The author of four substantial scholarly books, numerous editorial interventions, and various critical articles, Anne Barton is a lucid and witty writer whose learning is both extensive and solidly grounded. Though born in America and a graduate of Bryn Mawr, she has lived and worked most of her adult life in England, where she is currently Professor of English and Fellow of Trinity College at Cambridge. Her career has been consistently, though not exclusively, devoted to the study of Shakespeare; and the present volume, Essays, Mainly Shakespearean, represents, as it were, a retrospective exhibit of much of her career. Two of the sixteen essays included are previously unpublished, the first, on English marriage customs in relation to Cymbeline, and the other, on “Comic London,” which stands next to last in the collection.
It is good to have the other fourteen essays collected here in a single book; and a thoroughly impressive book it is. The essays were first published not only in familiar repositories of the literature, such as the Shakespeare Quarterly and the Shakespeare Survey but in several Festschrifts and other topical places. With characteristic modesty and good taste, Ms. Barton has omitted a number of pieces which, though substantial, are already sufficiently familiar. Still, the collection stretches from a first undergraduate essay (1953) to the present—a solid body of informed, sensitive, and sensible commentary of which any scholar could be proud and with which future writers on Shakespeare will have to be acquainted. It is a big book but not a formidable one, and a consistent pleasure to read.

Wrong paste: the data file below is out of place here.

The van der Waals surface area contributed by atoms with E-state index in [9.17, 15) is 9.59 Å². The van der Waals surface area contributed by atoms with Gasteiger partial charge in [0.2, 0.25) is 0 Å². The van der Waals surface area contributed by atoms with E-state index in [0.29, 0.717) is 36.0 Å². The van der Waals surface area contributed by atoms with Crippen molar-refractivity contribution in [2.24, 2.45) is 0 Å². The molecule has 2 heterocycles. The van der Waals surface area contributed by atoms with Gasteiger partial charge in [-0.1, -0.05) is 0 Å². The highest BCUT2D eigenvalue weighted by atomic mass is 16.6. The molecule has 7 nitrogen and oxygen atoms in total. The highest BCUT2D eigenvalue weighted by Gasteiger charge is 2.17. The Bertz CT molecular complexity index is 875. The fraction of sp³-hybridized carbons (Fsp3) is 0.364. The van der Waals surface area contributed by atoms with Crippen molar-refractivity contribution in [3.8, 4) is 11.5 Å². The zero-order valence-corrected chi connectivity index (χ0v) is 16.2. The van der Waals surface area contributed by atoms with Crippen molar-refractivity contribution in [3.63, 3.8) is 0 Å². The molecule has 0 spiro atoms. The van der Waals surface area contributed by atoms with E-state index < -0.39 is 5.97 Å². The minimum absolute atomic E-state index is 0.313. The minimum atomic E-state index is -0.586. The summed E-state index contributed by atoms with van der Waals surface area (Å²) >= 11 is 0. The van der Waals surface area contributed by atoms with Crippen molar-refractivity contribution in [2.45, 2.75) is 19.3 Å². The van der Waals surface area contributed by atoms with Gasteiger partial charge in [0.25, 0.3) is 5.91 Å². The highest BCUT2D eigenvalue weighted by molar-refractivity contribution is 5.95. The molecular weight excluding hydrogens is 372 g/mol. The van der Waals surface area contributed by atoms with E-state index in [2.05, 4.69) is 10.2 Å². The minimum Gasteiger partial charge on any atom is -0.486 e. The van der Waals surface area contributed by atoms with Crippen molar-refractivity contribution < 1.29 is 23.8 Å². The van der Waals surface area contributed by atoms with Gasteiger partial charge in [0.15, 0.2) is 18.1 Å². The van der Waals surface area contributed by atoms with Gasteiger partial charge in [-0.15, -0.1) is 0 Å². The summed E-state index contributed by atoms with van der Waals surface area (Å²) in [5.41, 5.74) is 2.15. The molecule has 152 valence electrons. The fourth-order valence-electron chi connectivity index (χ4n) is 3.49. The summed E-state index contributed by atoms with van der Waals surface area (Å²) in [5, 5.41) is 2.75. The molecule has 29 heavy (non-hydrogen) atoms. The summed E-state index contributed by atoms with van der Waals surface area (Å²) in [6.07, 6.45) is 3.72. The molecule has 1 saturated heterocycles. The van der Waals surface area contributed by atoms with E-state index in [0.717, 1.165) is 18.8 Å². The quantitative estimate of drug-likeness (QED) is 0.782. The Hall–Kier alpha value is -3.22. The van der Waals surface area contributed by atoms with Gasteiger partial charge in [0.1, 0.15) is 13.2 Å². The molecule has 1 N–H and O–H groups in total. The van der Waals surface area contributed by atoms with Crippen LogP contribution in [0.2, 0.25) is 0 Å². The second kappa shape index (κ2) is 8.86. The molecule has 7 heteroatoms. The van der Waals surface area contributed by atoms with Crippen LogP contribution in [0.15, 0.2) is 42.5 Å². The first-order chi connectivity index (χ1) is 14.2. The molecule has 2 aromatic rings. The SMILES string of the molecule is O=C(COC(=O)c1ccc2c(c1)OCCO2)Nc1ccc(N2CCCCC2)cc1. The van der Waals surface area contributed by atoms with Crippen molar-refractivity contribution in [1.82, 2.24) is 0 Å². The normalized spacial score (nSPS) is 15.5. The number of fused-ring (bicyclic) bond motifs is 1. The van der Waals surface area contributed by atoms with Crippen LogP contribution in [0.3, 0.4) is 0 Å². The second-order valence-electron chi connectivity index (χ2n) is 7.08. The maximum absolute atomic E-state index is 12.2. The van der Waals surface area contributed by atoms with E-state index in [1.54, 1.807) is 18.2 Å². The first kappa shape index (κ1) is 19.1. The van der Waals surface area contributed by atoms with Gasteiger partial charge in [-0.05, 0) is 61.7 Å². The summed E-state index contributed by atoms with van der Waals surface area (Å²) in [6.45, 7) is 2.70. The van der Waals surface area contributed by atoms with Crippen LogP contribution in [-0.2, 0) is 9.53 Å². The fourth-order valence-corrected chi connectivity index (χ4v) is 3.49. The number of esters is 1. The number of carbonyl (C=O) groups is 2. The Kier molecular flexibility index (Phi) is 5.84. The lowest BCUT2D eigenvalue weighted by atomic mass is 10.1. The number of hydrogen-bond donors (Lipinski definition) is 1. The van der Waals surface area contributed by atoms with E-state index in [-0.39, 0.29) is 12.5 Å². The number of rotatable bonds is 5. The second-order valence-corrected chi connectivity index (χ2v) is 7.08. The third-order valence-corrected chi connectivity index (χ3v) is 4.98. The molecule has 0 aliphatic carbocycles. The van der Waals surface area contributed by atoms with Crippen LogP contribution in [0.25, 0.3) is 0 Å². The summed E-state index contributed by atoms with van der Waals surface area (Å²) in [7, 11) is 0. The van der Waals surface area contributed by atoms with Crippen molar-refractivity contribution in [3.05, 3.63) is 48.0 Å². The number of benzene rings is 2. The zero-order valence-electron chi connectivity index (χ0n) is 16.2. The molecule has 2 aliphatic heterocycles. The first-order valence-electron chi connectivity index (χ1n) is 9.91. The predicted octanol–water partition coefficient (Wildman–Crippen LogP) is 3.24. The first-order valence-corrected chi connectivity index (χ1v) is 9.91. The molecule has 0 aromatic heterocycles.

Since so much of the book has already appeared in print, albeit in scholarly journals, it may be appropriate for a reviewer to concentrate on the two new pieces, of which one shows Anne Barton’s historical work at its most distinctive, and the other illustrates its application beyond literature. The first essay concentrates on Cymbeline, commonly grouped with the romances or late plays. Probably it was produced in 1611, likely it was written a year or two before that, and its text derives from the 1623 Folio. Its action is set in early Britain, in the reign of Cunobelin (Cymbeline), during the rule of Augustus Caesar as Roman Emperor—very long ago, as needs no saying. Sundry Romans still live on the island, holdovers from the legions of Julius Caesar, the first invader. One of them is Posthumus Leonatus, so called because his father died before his birth. As a soldier-courtier, he frequents the court of Cymbeline, where he falls in love with, and is loved in turn by, Imogen, the King’s daughter by a previous marriage. This budding affinity is unwelcome to the King and particularly to the King’s second wife, who wants Imogen reserved for her uncouth son Cloten. In pursuance of this plan she has Posthumus Leonatus banished to the continent and Imogen jailed till she consents to marry the repugnant Cloten.
The question central to Ms. Barton’s essay has to …
This article is available to subscribers only.
Please choose from one of the options below to access this article:
Purchase a print premium subscription (20 issues per year) and also receive online access to all all content on nybooks.com.
Purchase an Online Edition subscription and receive full access to all articles published by the Review since 1963.